There’s a complicated artistic genesis to The Red Hook, explained by Dean Haspiel in his introduction. Part concerns how Brooklyn over the decades has either produced or hosted some phenomenal comic artists, and part concerns the how conceptually The Red Hook tries to channel the idea of Jack Kirby and Alex Toth collaborating on a superhero strip. If that all sounds too retro, The Red Hook began life as an award-winning web strip.

What The Red Hook reads like over the opening strip, though, is a middle-aged man attempting to come terms with a world that’s changed, where reference points previously constant have crumbled. Early pages feature oblique comments about gender transitioning, relationship therapy and body shaming, while a scene is set in a now far from politically correct carnival sideshow. It’s almost a ticklist of possible offence, passed off as lighthearted via jocular, self-aware dialogue. It’s followed by Brooklyn’s mournful secession from a mainland where ethics and artistic appreciation no longer have value.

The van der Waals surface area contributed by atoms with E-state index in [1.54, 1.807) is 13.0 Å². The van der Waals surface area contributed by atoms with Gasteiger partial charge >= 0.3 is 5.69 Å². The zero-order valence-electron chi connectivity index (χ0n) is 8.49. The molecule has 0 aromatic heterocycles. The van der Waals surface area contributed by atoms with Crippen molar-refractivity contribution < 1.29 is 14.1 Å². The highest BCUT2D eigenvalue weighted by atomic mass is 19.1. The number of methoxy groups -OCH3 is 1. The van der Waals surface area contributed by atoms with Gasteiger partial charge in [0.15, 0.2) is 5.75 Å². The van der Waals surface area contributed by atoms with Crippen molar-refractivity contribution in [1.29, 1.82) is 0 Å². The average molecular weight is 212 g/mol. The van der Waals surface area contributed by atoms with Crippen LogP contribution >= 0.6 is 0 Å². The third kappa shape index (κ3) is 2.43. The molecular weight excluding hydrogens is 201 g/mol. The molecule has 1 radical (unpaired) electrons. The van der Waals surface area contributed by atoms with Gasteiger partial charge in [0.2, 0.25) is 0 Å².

It takes a while for Haspiel to warm up. His attractive kinetic art manages to combine Toth’s simplicity with Kirby’s energy, and distracts from there not being a great deal of content, but the spirit of Kirby shines through when petty thief the Red Hook is bequeathed the Omni-Fist of Altruism, and must become a superhero. Haspiel generates a succession of threats, one immediately following another, but for all the bombastic dialogue and the imagination applied to those threats they never transmit as anything more than an obstacle course. He succeeds in evoking Kirby and Toth artistically, but the emotional pull of their best work never resonates, particularly in a heavy scene featuring girlfriend the Possum. It leaves this opening volume as a lovingly rendered pastiche, but no more.

A second helping of the Red Hook can be found in War Cry.